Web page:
To further understand the mechanism, the team investigated cell death mechanisms that can occur during S. aureus infections, including apoptosis and necroptosis. They found a significant decrease in the number of early apoptotic immune cells such as monocytes and neutrophils however, this did not occur in the macrophage population. In contrast there was an increase in the number of macrophages undergoing necroptosis, which was not observed in the monocytes or neutrophils. Overall, suggesting Q-VD-OPH treatment led to reduced apoptosis in neutrophils and monocytes and increased necroptosis in macrophages.
Tumor necrosis factor (TNF) is a cytokine that is used in the immune system for cell signalling, and can initiate necroptotic cell death. The team therefore, evaluated whether TNF had a role here. They found that Q-VD-OPH efficacy was dependent on TNF to reduce the bacterial burden in vivo, and saw an increase in serum TNF and TNF-producing neutrophils. They determined that the destruction of macrophages by necroptosis released large amounts of TNF, which in turn triggered bacteria-fighting immune cells to swarm into an infected area of skin.
Lastly, the researchers tested whether Q-VD-OPH could have broader activity against two other dangerous skin bacteria, Streptococcus pyogenes (the cause of multiple diseases, including scarlet fever, necrotising fasciitis and toxic shock syndrome) and Pseudomonas aeruginosa (often a threat to hospitalised patients on ventilators, with catheters or suffering wounds from surgery or burns). Once again, the treatment was effective at reducing skin lesions size and bacterial burden, and improved mortality after bacterial dissemination in mice.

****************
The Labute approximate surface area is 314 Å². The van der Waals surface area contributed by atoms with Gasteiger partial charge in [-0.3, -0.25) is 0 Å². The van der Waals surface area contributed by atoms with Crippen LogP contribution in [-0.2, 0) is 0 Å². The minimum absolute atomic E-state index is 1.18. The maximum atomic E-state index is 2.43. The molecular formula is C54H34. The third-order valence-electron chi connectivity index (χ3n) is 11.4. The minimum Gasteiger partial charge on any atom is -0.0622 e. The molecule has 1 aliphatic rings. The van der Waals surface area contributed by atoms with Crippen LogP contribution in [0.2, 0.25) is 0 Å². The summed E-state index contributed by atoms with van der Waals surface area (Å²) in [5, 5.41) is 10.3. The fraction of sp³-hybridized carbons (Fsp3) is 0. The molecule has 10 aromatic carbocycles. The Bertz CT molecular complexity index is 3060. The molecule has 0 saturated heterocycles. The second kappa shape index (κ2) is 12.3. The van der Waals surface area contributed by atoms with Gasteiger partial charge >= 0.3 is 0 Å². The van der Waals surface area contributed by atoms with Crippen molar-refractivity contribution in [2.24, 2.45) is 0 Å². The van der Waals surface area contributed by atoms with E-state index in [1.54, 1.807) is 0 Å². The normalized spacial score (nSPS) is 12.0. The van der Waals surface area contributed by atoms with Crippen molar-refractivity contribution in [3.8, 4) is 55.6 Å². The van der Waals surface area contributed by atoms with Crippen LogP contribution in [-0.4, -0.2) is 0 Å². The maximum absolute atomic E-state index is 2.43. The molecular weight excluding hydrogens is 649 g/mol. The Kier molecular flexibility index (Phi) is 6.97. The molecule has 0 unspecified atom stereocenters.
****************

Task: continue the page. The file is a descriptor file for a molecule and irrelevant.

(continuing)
The team here have discovered a new approach to treating resistant bacterial infections, pan-caspase inhibition represents a potential host-directed immunotherapy against MRSA and other bacterial skin infections.
The researchers will now be verifying whether this strategy is effective in large animal models and humans. They will also investigate whether similar mechanisms are involved at other anatomical sites that are susceptible to MRSA infections such as sepsis and pneumonia.
With an urgent clinical need for non-antibiotic treatments to treat MRSA infections, this pan-caspase inhibition approach will be a welcome tool to fight such infections. Inroads are being made however, with alternative solutions being explored. These include the development a series of CRISPR-Cas13a-based antibacterial nucleocapsids for use as therapeutic agents against antimicrobial-resistant bacteria. Others have used antibody-secreting yeast immunotherapy to treat deadly gut infections. Sepsis, which is caused by a dysregulated host response to infection, has been tackled using nanotraps to capture and attenuate a group of inflammatory mediators.
It is hoped that these novel and innovative technologies can help fight one of the biggest threats to global health, food security, and development today – antibiotic resistance – and will help ease the overuse of antibiotics. With at least 700,000 people dying each year due to drug-resistant diseases and a predicted 10 million deaths per year by 2050 by such diseases, it is crucial we act now and develop these alternative treatments.
For more information please see the press release from John Hopkins Medicine
I., Joyce, D.P., Zhang, J., et al. (2021). Pan-caspase inhibition as a potential host-directed immunotherapy against MRSA and other bacterial skin infections. Science Translational Medicine 13, eabe9887.